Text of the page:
Burma is one of very few countries where tea is eaten as well as drunk. Its pickled tea is unique in the region, and is not only regarded as the national delicacy but plays a significant role in Burmese society. Its place in the cuisine of Myanmar is reflected by the following popular expression:  “Of all the fruit, the mango’s the best; Of all the meat, pork’s the best; Of all the leaves, lahpet’s the best”.

The making of the pickled tea is abit complicated. In Myanmar, the steamed leaves are heaped together in a pulp mass and thrown into basket and left until the next day. The baskets are then put into pits in the ground and covered with heavy weights placed on top of each. Inspection is often made to see how fermentation is progressing and sometimes there is re-steaming .

There are pickled tea leaves brands such as Pin Pyo Ywat Nu, Yuzana, A Yee Taung, etc. There are also different sorts of la-phet. There’s one type of laphet called “shuu-shel” which is a descriptive word of the condition of your mouth when you eat that extra-spicy la-phet. Another type is chin-set, which means spicy and sour. In this recipe, you gotta have some fermented (or pickled) tea leaves. I don’t know how to make one myself, and I just buy ready-made fermented tea leaves.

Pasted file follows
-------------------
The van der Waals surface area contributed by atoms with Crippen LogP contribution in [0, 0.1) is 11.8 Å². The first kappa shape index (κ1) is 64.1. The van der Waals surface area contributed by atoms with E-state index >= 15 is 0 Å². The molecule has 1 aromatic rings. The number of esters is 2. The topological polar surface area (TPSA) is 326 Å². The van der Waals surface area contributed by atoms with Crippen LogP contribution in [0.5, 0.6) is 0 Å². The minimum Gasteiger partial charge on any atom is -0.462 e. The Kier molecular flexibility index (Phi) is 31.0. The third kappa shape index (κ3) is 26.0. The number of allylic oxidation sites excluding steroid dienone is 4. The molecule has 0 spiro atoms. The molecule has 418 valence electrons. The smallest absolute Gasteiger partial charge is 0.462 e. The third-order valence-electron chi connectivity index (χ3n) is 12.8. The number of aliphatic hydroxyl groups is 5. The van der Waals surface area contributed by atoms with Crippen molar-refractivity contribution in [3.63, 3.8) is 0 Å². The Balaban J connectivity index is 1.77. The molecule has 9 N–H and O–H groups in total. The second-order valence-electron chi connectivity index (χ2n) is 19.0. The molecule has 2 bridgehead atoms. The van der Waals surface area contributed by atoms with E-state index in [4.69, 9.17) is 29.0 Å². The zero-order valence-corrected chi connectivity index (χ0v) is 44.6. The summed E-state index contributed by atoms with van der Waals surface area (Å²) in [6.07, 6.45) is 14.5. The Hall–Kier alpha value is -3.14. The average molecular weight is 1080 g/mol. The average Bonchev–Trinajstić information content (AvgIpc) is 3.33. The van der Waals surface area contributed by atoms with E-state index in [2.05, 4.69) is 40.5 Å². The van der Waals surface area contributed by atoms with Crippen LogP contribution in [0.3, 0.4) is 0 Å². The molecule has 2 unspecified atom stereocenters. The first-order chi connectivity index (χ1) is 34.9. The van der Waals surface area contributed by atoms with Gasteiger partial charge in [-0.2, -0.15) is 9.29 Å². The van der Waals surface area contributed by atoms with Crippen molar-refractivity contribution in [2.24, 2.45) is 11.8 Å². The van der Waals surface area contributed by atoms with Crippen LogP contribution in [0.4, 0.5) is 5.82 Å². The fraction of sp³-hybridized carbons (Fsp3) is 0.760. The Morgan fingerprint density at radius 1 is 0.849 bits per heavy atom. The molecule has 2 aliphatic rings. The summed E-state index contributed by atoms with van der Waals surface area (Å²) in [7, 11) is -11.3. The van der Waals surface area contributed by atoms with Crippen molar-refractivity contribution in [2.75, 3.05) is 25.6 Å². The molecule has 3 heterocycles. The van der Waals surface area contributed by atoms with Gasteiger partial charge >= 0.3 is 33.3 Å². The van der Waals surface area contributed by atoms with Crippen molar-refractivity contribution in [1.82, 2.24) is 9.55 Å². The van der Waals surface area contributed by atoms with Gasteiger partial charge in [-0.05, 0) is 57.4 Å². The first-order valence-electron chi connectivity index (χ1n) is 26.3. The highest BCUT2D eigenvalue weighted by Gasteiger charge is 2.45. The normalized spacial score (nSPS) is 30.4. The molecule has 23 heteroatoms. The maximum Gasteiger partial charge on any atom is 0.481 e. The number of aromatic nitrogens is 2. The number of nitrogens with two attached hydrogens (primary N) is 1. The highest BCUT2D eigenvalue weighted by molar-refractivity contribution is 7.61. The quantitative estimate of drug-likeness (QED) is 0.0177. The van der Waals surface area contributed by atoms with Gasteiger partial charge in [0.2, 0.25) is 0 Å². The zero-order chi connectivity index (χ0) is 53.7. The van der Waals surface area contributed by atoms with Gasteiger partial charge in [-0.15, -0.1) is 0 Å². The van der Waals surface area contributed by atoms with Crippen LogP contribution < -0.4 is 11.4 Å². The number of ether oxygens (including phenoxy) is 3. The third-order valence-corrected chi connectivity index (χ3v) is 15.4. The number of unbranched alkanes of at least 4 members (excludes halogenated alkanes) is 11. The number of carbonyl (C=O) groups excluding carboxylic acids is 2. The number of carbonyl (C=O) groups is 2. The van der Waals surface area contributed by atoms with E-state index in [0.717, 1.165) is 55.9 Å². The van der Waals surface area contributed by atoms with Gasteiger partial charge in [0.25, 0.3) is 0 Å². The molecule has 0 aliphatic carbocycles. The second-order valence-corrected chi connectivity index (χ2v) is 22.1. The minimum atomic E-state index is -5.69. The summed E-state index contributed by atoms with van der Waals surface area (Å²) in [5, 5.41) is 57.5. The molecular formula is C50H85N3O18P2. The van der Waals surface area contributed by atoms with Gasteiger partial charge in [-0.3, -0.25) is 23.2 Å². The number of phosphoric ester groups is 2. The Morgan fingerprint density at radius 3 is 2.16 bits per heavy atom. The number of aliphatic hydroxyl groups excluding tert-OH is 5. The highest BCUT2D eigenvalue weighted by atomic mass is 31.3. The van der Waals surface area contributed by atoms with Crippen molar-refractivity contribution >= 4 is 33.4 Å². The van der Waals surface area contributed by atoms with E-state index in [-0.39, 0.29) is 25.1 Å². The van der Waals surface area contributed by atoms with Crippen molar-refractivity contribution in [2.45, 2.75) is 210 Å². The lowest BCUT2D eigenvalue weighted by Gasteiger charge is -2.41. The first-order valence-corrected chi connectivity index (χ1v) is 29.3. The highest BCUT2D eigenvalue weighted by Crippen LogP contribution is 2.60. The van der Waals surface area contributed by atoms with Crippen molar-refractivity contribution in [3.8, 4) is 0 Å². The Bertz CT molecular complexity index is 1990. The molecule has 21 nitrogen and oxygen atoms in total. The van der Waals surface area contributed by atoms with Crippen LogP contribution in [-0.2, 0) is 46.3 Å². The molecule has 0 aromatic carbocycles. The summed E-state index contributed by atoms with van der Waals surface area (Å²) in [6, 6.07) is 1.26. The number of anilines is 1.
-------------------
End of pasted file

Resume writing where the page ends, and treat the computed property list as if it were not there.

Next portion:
mai chau trek et nuit chez l'habitant
dans les maisons sur pilotis des Thai blancs
Avec 2 jours baie d'halong, vous pouvez admirer des meilleurs lieux de la baie d'Halong et profiter de magnifiques activités